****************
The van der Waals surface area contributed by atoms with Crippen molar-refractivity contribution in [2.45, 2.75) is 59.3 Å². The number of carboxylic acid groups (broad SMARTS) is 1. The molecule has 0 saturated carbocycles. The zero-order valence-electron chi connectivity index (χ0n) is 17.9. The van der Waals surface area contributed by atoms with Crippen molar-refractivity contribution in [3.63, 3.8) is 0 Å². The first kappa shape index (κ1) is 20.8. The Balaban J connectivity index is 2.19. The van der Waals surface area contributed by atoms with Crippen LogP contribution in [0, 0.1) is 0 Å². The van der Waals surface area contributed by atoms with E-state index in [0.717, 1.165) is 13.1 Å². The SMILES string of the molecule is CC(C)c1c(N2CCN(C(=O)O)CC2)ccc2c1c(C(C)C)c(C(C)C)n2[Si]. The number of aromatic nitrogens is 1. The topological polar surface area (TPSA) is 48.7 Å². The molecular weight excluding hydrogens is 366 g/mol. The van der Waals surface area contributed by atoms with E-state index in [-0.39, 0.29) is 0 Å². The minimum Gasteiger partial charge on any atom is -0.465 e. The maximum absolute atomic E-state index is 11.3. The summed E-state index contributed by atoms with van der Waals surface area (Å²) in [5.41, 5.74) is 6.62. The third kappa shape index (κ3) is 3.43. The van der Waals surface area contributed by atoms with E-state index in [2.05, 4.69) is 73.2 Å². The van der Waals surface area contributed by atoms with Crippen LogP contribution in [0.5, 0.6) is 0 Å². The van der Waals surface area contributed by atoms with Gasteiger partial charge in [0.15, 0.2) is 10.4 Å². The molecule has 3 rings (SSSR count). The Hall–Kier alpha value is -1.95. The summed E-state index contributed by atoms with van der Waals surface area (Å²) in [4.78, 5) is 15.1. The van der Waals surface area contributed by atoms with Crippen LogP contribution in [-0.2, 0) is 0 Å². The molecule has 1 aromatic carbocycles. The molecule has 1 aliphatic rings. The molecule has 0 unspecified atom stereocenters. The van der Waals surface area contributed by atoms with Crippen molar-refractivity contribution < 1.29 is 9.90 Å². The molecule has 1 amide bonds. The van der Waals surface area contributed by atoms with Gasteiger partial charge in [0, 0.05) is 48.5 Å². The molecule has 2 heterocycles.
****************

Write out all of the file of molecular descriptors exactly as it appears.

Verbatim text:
The van der Waals surface area contributed by atoms with Crippen molar-refractivity contribution in [2.45, 2.75) is 59.3 Å². The number of carboxylic acid groups (broad SMARTS) is 1. The molecule has 0 saturated carbocycles. The zero-order valence-electron chi connectivity index (χ0n) is 17.9. The van der Waals surface area contributed by atoms with Crippen molar-refractivity contribution in [3.63, 3.8) is 0 Å². The first kappa shape index (κ1) is 20.8. The Balaban J connectivity index is 2.19. The van der Waals surface area contributed by atoms with Crippen LogP contribution in [0, 0.1) is 0 Å². The van der Waals surface area contributed by atoms with E-state index in [0.717, 1.165) is 13.1 Å². The SMILES string of the molecule is CC(C)c1c(N2CCN(C(=O)O)CC2)ccc2c1c(C(C)C)c(C(C)C)n2[Si]. The number of aromatic nitrogens is 1. The topological polar surface area (TPSA) is 48.7 Å². The molecular weight excluding hydrogens is 366 g/mol. The van der Waals surface area contributed by atoms with E-state index in [-0.39, 0.29) is 0 Å². The minimum Gasteiger partial charge on any atom is -0.465 e. The maximum absolute atomic E-state index is 11.3. The summed E-state index contributed by atoms with van der Waals surface area (Å²) in [5.41, 5.74) is 6.62. The third kappa shape index (κ3) is 3.43. The van der Waals surface area contributed by atoms with E-state index in [2.05, 4.69) is 73.2 Å². The van der Waals surface area contributed by atoms with Crippen LogP contribution in [0.5, 0.6) is 0 Å². The van der Waals surface area contributed by atoms with Gasteiger partial charge in [0.15, 0.2) is 10.4 Å². The molecule has 3 rings (SSSR count). The Hall–Kier alpha value is -1.95. The summed E-state index contributed by atoms with van der Waals surface area (Å²) in [4.78, 5) is 15.1. The van der Waals surface area contributed by atoms with Crippen LogP contribution in [-0.2, 0) is 0 Å². The molecule has 1 aromatic carbocycles. The molecule has 1 aliphatic rings. The molecule has 0 unspecified atom stereocenters. The van der Waals surface area contributed by atoms with Crippen molar-refractivity contribution < 1.29 is 9.90 Å². The molecule has 1 amide bonds. The van der Waals surface area contributed by atoms with Gasteiger partial charge in [0, 0.05) is 48.5 Å². The molecule has 2 heterocycles.